Thursday, December 31, 2009

The Year in Review


It’s customary to do year-end reviews. I only started seriously on this blog in July, so it can’t be a full year. Nevertheless, I’ve combed through my posts, and this is what I’ve come up with.

The languages involved: American Sign Language, Arabic, Aramaic, Chinese, Douala, English, English Pidgin, Ethiopic, French, French Pidgin, Gaelic, German, Greek, Hebrew, Hindi, Italian, Japanese, Kafiri, Latin, Latvian, Polish, Pushtu, Russian, Spanish, Syriac, Urdu, and Valencian.

The places where they were used: Abu Dhabi, Afghanistan, Britain, Bulgaria, Cameroon, Canada, Chile, China, Denmark, France, Germany, Holland, India, Iraq, Israel, Italy, Latvia, Mexico, Norway, Pakistan, Poland, Singapore, Spain, Switzerland, Taiwan, USA, USSR and Zambia.

The time periods: in Antiquity; and in the present era, the 1st, 4th, 9th, 16th, 17th, 18th, 19th, 20th, and 21st centuries.

The types of texts to which they were applied: blogs, folklore, journalism, literature, mangas, music lyrics, religious, scientific, terminological, theatrical, videos.

The types of interpreting: business, church, court, diplomatic, family, liaison, military.

And the types of translators: individual, collective, communal, computers, fansubbers, language brokers, revisers; Natural (with no training and minimal exposure), Native (with no training but self-taught by example and experience), Expert (trained and accredited), Professional (for money).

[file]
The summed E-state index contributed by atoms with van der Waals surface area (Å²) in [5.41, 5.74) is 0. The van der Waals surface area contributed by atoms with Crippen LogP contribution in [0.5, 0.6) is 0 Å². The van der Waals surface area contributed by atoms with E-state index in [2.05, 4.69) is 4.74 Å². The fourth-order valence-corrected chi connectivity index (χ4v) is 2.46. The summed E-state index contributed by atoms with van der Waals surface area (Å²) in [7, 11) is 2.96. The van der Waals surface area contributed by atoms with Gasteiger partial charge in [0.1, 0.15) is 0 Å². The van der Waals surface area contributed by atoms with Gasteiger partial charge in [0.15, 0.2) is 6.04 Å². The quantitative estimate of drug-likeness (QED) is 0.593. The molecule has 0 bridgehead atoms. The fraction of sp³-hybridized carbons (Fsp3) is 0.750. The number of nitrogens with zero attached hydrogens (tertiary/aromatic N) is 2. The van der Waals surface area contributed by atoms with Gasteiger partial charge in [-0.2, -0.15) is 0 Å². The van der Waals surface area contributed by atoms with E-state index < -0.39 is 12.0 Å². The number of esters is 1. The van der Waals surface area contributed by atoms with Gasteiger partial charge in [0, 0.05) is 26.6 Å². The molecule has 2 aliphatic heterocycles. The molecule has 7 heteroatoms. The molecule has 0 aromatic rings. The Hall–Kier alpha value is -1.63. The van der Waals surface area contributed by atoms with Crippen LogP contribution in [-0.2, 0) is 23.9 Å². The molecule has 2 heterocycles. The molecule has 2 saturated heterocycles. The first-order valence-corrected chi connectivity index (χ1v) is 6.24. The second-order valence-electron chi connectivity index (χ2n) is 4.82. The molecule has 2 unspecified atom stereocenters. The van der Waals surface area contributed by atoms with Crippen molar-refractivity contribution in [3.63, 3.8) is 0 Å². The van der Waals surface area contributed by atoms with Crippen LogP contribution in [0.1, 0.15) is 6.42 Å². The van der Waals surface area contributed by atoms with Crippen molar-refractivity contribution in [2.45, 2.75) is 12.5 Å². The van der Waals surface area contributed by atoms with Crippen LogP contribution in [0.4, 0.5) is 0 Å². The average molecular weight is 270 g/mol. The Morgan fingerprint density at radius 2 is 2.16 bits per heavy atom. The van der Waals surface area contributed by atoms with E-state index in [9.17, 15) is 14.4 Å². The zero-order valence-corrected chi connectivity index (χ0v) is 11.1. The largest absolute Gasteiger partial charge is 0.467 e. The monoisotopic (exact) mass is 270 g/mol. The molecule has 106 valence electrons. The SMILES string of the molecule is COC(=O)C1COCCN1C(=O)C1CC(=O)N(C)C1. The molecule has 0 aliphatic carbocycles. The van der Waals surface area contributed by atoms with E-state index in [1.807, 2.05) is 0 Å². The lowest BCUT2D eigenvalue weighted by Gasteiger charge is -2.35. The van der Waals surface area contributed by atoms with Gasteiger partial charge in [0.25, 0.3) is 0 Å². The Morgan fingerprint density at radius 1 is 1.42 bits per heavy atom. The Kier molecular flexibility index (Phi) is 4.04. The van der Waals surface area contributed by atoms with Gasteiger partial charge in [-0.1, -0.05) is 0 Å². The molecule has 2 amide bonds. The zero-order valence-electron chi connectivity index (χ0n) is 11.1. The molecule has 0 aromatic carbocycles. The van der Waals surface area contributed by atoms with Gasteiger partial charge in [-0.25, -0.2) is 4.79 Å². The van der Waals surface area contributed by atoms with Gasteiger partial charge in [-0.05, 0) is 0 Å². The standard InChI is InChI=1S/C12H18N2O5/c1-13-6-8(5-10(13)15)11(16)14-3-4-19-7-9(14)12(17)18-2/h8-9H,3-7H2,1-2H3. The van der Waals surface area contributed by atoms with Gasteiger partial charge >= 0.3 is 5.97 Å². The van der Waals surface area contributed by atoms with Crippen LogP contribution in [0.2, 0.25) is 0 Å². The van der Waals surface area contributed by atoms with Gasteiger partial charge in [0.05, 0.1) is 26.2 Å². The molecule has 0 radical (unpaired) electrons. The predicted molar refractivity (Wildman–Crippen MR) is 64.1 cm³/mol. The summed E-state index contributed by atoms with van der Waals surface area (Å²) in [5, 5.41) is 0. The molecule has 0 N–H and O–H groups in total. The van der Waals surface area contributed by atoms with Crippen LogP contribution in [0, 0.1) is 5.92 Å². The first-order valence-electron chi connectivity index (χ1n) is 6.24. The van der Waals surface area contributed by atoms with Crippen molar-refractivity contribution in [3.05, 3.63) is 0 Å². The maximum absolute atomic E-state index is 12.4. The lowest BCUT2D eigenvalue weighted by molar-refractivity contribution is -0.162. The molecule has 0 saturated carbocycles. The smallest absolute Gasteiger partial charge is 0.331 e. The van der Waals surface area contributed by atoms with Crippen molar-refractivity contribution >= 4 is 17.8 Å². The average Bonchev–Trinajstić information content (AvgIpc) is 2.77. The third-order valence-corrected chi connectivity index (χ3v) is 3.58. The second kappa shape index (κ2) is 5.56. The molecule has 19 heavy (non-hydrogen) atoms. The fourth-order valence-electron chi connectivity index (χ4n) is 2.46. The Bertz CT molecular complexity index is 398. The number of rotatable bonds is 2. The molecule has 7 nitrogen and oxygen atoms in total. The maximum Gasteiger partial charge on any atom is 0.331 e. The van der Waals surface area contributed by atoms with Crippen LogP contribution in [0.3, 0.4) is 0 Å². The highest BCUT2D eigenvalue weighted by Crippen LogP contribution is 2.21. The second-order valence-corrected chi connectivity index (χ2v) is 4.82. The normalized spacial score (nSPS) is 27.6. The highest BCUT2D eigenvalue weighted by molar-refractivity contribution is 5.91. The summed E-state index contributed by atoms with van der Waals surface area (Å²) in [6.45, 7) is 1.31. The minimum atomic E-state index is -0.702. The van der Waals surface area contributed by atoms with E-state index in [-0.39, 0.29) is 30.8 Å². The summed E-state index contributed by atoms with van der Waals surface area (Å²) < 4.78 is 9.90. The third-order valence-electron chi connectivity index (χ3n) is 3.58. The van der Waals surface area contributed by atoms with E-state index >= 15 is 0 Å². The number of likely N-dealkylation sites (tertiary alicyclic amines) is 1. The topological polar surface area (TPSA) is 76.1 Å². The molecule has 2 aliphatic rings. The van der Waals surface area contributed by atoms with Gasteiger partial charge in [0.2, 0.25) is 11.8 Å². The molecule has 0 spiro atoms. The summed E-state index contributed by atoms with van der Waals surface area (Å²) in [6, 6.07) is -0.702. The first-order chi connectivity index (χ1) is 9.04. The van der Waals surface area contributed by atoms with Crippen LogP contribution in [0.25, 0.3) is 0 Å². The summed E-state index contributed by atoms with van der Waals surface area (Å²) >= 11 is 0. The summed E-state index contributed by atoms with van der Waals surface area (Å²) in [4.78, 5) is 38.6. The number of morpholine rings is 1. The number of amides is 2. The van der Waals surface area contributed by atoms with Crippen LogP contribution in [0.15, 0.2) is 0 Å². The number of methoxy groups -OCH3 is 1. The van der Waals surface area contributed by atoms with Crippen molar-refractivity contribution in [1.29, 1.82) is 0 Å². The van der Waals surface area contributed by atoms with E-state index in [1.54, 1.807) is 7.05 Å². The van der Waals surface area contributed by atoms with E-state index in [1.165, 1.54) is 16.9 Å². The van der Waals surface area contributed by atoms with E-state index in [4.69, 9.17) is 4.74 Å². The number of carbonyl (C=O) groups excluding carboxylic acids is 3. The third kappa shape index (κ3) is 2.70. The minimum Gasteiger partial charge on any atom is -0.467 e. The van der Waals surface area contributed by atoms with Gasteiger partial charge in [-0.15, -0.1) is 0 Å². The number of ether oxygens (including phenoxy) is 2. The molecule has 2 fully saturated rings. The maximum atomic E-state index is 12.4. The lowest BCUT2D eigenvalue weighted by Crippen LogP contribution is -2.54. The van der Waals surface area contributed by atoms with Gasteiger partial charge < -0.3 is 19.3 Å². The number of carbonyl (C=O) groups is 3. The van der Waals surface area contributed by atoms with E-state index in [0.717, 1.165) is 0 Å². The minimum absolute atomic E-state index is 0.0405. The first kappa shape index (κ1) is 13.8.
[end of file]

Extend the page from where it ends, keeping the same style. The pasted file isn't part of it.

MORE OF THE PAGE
If any of these has particularly marked the year that’s ending, I think it’s crowdsourcing (see posts of July 14 and December 19), the spread of which has been made possible by new technology but with the translating as dependent as ever on humans.

It all adds up to this - and I hope to make it even more convincing in 2010. Irrespective of language, place, time, type, training, age, circumstances and language proficiency; insofar as bilingualism is universal, so too

************* TRANSLATING IS UNIVERSAL *************

Minako O'Hagan. Evolution of user-generated translation: fansubs, translation hacking and crowdsourcing. Journal of Internationalisation and Localisation, vol. 1, no. 1, 2009, pp. 94ff.

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